TIL another thing that I cannot say in British English is "Notre Dame."
Not when I'm this sleep deprived at least! I caught myself this morning sounding like I was talking about college football (both of which are also words that have wildly different meanings here, yes I'm aware) and felt like such a hick from the sticks.
But then, I am. Plus I feel that Minnesota has a great tradition of butchering French names: it's more than a decade since I read mwhittier
saying that Minnesotans pronounce the lovely poetic name "Mille Lacs" as if it was spelled Mlax
and I still think about that all the time.
(Plus other things I can't say in British English include my first name and the city where I live, so it's nothing personal, Notre Dame.)
I said this on Mastodon and it led to delightful sprawling conversations about phonetics, rhoticity, Spanish, Czech, the Pride I went to last weekend, and a favorite episode of my favorite TV show
[link is spoilery for early season 3 of The Good Place
]. Kept me company on an afternoon when I was too headachy to do anything else, even eat or sleep.
For all I was talking about America butchering French names, I think it's important to mention what linguist Lynne Murphy calls America's Verbal Inferiority Complex
. She talks about it in relation to British English because she lives here but I'd argue it's even more acute for languages like French, which white Americans consider at least as prestigious as British English but also treat with the same suspicion our little monoglot hearts have for all languages other than English.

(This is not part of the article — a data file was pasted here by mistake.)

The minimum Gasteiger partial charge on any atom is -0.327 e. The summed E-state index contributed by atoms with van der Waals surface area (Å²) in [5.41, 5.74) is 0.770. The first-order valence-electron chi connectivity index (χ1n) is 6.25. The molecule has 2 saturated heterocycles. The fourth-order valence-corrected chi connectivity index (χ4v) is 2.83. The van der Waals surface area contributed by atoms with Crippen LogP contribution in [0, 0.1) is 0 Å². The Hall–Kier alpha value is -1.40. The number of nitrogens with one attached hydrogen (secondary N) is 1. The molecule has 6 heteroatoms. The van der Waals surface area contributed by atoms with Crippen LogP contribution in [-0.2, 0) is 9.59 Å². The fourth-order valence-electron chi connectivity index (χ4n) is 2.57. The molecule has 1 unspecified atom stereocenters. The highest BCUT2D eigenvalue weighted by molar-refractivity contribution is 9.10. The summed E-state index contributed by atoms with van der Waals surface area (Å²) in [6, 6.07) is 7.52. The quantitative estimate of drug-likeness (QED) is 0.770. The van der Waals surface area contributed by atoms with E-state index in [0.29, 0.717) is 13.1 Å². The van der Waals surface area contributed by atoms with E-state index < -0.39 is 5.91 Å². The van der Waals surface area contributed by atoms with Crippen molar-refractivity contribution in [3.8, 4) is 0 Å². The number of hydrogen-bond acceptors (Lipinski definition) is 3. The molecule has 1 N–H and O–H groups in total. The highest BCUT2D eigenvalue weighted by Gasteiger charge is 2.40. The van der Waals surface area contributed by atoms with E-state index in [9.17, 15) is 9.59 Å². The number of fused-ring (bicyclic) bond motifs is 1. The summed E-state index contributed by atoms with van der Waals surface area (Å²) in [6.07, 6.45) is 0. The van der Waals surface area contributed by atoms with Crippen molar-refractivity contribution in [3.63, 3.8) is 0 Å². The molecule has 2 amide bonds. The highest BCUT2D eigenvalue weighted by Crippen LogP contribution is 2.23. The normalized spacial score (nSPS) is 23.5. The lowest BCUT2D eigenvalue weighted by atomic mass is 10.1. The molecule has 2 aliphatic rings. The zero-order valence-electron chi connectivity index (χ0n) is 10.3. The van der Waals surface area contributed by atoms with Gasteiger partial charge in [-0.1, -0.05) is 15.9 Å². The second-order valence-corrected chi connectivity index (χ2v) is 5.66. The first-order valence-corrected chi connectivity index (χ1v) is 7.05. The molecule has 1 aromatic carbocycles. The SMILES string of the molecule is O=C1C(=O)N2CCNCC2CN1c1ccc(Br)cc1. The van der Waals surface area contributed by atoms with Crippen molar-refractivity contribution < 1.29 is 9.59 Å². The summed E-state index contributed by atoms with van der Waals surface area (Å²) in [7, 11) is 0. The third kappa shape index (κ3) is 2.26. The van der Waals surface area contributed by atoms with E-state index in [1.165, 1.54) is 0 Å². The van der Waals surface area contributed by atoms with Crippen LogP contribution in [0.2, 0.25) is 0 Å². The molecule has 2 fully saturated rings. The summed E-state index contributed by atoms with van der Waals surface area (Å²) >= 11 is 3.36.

I got thinking about this when the Mastodon conversation ended up with someone saying "Americans can't pronounce their own French last names properly" and I am very opposed
to the idea that people can be wrong about their own damn names. It's a complicated issue -- this person was arguing that it's an "erasure of history when people do this to their family name, like refusing to acknowledge that languages other than English exist" and I am keen for the acknowledgement of languages other than English, but I think people's names are different than other parts of language; I fervently believe that no one
is pronouncing their own name wrong, that it is not possible.
And what counts as "properly" is entirely a matter of social context: as a friend pointed out, "Mlax" or /mɪl læks/ is pretty close to French c. 1680. Modern French pronunciation was only just starting about then, when French people were naming things in what was going to be Minnesota, Wisconsin, Michigan, Vermont, etc. If you've heard of America keeping some Elizabethan English features
(which is always seen as a good thing! (though I think that's another example of American Verbal Inferiority Complex)) this is like that but with French.
I think I could explain what I'm thinking better if I didn't still have such a headache (I have at least had a nap and pizza now, but it's still there) but... Because white America isn't any good at dealing with its colonialist history, it tends to think of itself as a broken or substandard version of Europe. But "correctness" is always relative, and the hundreds of years of political, linguistic, and every other kind of change in the U.S. mean there's no way it's going to confirm precisely to the conventions of any language as spoken in Europe.
And that is normal and okay and unavoidable. Notre Dame is just as good a pronunciation as Notre Dame.